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Retail market continues to outperform all property sectors in Hong Kong
HONG KONG, 23 July 2012 — The Hong Kong property market demonstrated strong resilience in capital values across all sectors despite signs of slowing economic growth in the first half of 2012 and lingering concerns over a potential hard landing in the Chinese economy. The strength of capital values in Hong Kong property is due to sustained investment demand according to Jones Lang LaSalle’s Hong Kong Mid Year Property Review.
Office MarketThe occupier market continued to expand on aggregate in 1H12 with an overall net take-up of Grade-A office space amounting to 1.1 million sq ft. While the Central submarket contracted, Kowloon East continued to be a popular choice for tenants and remained a key contributor to net take-up for 1H12.
Decentralisation remains a key trend with demand from the banking sector limited and companies seeking cost-saving opportunities through relocation. The overall vacancy level of office space is at a near 20-year low, currently sitting at 3.4%, down from 4.2% at the end of 2011. This is due in part to owner-occupier purchases.
Rents showed resilience across submarkets, with Central the only exception in 1H12. As demand declined, overall Grade-A office rents slipped by 3.2%. Rental pressure was largely restricted to the top-tier buildings in Central, which led to a 7.4% drop in rents in the submarket. Rents outside Central continued to edge up due to continued decentralisation, with Kowloon East registering a 4.7% growth. This was followed by Tsimshatsui, where rents rose by 3.3% in 1H12.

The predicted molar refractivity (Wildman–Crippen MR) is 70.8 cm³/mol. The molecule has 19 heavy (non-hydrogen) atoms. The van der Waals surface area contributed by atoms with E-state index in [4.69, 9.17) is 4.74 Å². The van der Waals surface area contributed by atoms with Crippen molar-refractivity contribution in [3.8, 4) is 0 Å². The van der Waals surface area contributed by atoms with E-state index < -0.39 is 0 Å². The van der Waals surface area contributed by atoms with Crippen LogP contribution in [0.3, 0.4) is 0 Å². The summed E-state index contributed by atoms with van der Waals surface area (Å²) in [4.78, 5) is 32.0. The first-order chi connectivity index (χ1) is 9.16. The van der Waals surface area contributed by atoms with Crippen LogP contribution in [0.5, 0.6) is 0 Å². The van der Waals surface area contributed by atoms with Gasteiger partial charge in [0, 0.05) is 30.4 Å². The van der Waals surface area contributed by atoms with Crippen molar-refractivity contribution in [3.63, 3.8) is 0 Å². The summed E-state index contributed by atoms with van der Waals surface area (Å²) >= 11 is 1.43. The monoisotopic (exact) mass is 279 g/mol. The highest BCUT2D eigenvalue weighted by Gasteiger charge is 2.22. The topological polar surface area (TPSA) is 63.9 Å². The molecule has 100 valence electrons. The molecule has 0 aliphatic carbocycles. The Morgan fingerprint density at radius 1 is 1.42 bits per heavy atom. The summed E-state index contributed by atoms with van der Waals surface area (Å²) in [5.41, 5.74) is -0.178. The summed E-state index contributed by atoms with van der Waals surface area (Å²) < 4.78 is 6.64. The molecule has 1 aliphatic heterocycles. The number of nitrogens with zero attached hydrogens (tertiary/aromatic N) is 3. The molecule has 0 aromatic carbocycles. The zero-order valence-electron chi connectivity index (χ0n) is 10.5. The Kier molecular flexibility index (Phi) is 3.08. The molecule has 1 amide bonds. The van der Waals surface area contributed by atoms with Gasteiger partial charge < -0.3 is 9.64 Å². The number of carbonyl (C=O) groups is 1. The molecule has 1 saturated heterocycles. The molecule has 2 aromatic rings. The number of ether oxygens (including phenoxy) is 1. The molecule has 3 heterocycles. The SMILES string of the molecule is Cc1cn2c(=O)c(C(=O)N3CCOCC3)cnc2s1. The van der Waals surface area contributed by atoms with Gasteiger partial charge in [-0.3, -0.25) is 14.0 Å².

Ben Dickinson, Head of Hong Kong Markets at Jones Lang LaSalle Hong Kong said: “The uncertainties in the macroeconomic environment will continue to weigh on leasing demand in 2H12. Demand from the banking sector is expected to remain weak and tenants continue to look for cost-saving solutions. While rents in Central may face further correction, we expect those in other submarkets to remain stable.”
Hong Kong Prime Office Indicator – % Change
Retail MarketGrowth in inbound tourism, particularly from mainland China, continued to provide strong support to the retail property sector. While overall tourist arrivals registered a 14.8% growth y-o-y for the first five months without clear signs of slowing down at the start of the year, the growth began to decelerate in 2Q on a m-o-m basis. Chinese visitors continued to account for the majority share of tourist arrivals, growing by 21.3% during the first five months of the year.
Total retail sales in the first five months amounted to HKD185 billion, up by 13.5% from the previous year. However, the momentum of growth slowed noticeably in 2Q, particularly for high price items such as jewellery and watches.